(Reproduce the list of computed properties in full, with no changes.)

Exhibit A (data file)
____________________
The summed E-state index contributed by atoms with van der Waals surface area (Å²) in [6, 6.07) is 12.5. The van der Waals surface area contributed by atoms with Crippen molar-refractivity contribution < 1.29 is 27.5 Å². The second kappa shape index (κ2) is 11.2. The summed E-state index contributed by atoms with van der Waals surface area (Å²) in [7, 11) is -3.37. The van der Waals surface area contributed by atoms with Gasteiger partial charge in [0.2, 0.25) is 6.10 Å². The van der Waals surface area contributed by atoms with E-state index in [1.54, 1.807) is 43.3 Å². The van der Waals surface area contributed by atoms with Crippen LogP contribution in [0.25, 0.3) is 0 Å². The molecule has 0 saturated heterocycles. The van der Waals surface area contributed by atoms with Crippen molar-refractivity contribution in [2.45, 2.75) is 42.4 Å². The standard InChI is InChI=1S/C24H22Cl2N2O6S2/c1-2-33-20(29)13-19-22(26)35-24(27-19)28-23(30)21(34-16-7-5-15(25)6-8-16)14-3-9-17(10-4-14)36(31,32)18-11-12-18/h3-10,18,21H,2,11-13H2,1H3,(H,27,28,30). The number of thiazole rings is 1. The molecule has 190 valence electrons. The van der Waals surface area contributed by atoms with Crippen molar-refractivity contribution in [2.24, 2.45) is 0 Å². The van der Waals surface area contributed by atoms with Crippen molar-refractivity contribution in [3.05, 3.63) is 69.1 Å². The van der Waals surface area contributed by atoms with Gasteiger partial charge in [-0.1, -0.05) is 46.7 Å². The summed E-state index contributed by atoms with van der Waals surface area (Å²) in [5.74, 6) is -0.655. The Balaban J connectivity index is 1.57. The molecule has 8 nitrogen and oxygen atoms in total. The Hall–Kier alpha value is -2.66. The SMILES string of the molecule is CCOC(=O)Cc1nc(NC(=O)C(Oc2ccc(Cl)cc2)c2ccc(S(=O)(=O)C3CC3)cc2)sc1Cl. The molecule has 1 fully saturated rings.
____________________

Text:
The summed E-state index contributed by atoms with van der Waals surface area (Å²) in [6, 6.07) is 12.5. The van der Waals surface area contributed by atoms with Crippen molar-refractivity contribution < 1.29 is 27.5 Å². The second kappa shape index (κ2) is 11.2. The summed E-state index contributed by atoms with van der Waals surface area (Å²) in [7, 11) is -3.37. The van der Waals surface area contributed by atoms with Gasteiger partial charge in [0.2, 0.25) is 6.10 Å². The van der Waals surface area contributed by atoms with E-state index in [1.54, 1.807) is 43.3 Å². The van der Waals surface area contributed by atoms with Crippen LogP contribution in [0.25, 0.3) is 0 Å². The molecule has 0 saturated heterocycles. The van der Waals surface area contributed by atoms with Crippen molar-refractivity contribution in [2.45, 2.75) is 42.4 Å². The standard InChI is InChI=1S/C24H22Cl2N2O6S2/c1-2-33-20(29)13-19-22(26)35-24(27-19)28-23(30)21(34-16-7-5-15(25)6-8-16)14-3-9-17(10-4-14)36(31,32)18-11-12-18/h3-10,18,21H,2,11-13H2,1H3,(H,27,28,30). The number of thiazole rings is 1. The molecule has 190 valence electrons. The van der Waals surface area contributed by atoms with Crippen molar-refractivity contribution in [2.24, 2.45) is 0 Å². The van der Waals surface area contributed by atoms with Crippen molar-refractivity contribution in [3.05, 3.63) is 69.1 Å². The van der Waals surface area contributed by atoms with Gasteiger partial charge in [-0.1, -0.05) is 46.7 Å². The summed E-state index contributed by atoms with van der Waals surface area (Å²) in [5.74, 6) is -0.655. The Balaban J connectivity index is 1.57. The molecule has 8 nitrogen and oxygen atoms in total. The Hall–Kier alpha value is -2.66. The SMILES string of the molecule is CCOC(=O)Cc1nc(NC(=O)C(Oc2ccc(Cl)cc2)c2ccc(S(=O)(=O)C3CC3)cc2)sc1Cl. The molecule has 1 fully saturated rings.